PORTLAND, Ore. (KOIN) – As downtown Portland continues to be the source of national controversy, Mayor Ted Wheeler is hoping to contract a California-based nonprofit for outreach patrols in the city center.
“Urban Alchemy is proud of the work we have done in collaboration with the City of Portland and look forward to the potential of expanding our services.,” said Kirkpatrick Tyler, Urban Alchemy’s chief of community and government affairs. “At this time, we are actively discussing the scope of the work for this initiative with the City.”
According to the mayor’s office, their contract with Urban Alchemy would create various deescalation and ambassador patrols. However, it has not been decided where those patrols would be nor how many would operate.
The mayor’s office says they want an emergency procurement contract as part of an emergency ordinance to make that happen. However, a timeline has yet to be set.
“We held a summit of the hospitality industry about three weeks ago in which we heard many concerns about incidents employees of hotels and restaurants were facing, that visitors were facing – many of them related to the fentanyl crisis we know we have on our streets,” said Jon Isaacs, the Executive Vice President of Public Affairs-Portland Metro Chamber.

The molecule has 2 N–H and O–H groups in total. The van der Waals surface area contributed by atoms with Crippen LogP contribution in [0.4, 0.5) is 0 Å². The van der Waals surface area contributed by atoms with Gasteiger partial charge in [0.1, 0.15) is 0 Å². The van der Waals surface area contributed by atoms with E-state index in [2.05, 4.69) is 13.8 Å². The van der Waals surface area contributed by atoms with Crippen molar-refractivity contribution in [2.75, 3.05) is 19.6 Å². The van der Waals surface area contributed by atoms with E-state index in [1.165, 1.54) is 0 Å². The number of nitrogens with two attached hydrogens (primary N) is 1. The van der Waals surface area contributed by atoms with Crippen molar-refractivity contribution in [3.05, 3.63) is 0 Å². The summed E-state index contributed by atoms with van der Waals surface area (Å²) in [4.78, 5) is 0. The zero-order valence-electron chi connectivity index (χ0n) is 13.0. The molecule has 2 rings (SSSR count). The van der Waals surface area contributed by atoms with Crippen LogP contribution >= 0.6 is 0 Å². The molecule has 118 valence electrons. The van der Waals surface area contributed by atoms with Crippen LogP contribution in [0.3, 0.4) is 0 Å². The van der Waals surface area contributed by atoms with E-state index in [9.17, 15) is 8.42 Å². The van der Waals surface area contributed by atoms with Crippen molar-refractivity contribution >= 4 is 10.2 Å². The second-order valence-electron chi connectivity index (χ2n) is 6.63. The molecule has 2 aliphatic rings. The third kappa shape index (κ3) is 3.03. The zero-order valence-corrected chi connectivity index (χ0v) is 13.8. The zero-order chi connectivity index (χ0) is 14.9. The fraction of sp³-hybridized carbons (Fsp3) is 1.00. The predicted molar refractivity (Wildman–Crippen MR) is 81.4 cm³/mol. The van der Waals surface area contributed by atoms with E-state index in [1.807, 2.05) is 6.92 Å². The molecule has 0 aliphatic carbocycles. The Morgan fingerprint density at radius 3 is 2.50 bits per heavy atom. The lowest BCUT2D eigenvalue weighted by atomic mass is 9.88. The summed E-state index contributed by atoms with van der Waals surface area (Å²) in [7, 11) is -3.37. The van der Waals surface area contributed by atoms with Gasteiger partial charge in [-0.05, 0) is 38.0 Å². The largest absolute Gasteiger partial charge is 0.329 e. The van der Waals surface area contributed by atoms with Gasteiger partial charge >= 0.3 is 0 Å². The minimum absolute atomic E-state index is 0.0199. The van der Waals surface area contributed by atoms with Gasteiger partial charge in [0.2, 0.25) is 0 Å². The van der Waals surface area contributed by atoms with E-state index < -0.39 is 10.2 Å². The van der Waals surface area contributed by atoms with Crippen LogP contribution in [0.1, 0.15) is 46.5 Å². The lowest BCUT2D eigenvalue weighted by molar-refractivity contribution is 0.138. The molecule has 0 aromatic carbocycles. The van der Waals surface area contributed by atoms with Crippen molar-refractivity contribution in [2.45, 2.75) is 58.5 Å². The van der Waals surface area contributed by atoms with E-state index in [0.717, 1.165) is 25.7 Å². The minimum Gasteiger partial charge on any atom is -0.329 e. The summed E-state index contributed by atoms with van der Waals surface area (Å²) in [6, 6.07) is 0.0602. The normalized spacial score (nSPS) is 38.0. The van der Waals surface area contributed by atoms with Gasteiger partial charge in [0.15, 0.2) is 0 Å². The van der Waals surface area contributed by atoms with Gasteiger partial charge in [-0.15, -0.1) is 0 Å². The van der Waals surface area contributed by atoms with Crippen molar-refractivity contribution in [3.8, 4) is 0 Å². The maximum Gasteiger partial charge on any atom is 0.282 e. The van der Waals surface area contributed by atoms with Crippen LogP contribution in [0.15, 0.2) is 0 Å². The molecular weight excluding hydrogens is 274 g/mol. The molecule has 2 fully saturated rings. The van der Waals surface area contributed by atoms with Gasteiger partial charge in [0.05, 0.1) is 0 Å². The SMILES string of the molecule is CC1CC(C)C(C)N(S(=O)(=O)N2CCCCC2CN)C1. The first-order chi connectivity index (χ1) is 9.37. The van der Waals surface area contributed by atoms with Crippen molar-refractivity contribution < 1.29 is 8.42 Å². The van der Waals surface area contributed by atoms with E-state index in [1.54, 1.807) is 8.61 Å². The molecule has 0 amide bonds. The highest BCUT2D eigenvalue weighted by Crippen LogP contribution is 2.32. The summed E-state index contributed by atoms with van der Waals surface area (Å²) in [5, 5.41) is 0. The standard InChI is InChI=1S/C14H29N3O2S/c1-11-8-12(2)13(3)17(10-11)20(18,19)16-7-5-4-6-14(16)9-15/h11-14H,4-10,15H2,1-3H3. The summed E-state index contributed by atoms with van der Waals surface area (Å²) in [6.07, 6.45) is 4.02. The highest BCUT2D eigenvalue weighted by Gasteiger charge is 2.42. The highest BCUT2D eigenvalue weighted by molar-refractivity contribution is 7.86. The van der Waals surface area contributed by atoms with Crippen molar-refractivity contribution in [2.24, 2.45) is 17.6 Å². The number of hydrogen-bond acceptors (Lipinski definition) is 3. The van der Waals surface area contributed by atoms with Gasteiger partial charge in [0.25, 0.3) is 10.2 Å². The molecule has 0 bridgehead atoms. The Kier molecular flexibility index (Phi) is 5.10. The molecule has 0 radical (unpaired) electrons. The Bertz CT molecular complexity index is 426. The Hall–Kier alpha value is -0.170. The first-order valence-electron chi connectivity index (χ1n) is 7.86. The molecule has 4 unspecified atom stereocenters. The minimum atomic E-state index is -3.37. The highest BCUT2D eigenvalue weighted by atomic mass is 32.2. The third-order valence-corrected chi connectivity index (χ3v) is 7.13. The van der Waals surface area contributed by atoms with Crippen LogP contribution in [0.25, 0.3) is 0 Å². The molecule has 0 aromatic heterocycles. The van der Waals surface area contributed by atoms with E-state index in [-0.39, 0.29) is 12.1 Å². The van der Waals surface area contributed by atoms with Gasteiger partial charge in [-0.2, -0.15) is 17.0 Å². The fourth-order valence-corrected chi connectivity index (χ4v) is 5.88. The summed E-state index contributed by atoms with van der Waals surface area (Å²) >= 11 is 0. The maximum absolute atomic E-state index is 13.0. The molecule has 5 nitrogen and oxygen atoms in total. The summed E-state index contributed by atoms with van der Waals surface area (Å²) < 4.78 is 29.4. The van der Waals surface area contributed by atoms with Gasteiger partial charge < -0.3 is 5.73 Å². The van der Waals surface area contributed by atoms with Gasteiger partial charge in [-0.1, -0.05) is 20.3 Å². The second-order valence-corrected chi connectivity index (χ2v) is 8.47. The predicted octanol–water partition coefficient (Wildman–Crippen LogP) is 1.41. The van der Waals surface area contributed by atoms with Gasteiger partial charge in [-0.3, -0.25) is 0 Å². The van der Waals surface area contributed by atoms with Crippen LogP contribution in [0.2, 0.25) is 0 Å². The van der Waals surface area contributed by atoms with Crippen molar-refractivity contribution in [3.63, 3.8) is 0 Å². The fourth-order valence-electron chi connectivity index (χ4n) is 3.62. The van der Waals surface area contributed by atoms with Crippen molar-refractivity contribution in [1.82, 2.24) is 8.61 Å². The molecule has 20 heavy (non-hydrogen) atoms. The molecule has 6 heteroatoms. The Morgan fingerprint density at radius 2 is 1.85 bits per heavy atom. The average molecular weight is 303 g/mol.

The proposed contract is one of two efforts to bring a greater security presence to downtown. Another would expand downtown Portland’s Clean and Safe District, bringing 24/7 unarmed security to what would become a hotel of a safety district near the shopping and hotel areas.
“Essentially it covers the core of downtown that we know we have the highest volume of visitor traffic, tourist traffic, hotels and restaurants,” Isaacs said.
This week, the Portland City Council passed an ordinance to direct city staff to advocate for the state legislature to pass new laws to criminalize the public consumption of controlled substances – not just alcohol, as it is currently described in state law.
City Council has also approved double-pay in overtime for Portland police officers who volunteer to help with their patrol efforts.
Wheeler’s plan comes as Portland police has struggled to maintain patrols at its central precinct: The bureau should have 15 to 17 officers for the early evening hours and between 12 and 16 from night until morning, but the bureau currently reports there are times with as few as 2 officers for the entire area.
“We know it will have a significant positive impact just on the environment and feeling of safety in that part of downtown,” Isaacs said.
With the city, county, the Multnomah County District Attorney’s Office, and Trimet contributing $800,000, combined with $200,000 of private funding, it would fund one year of the added security presence.
“We want to make sure that that presence, the things we need in place to keep downtown Portland on the path to recovery, is there 24/7,” Isaacs said.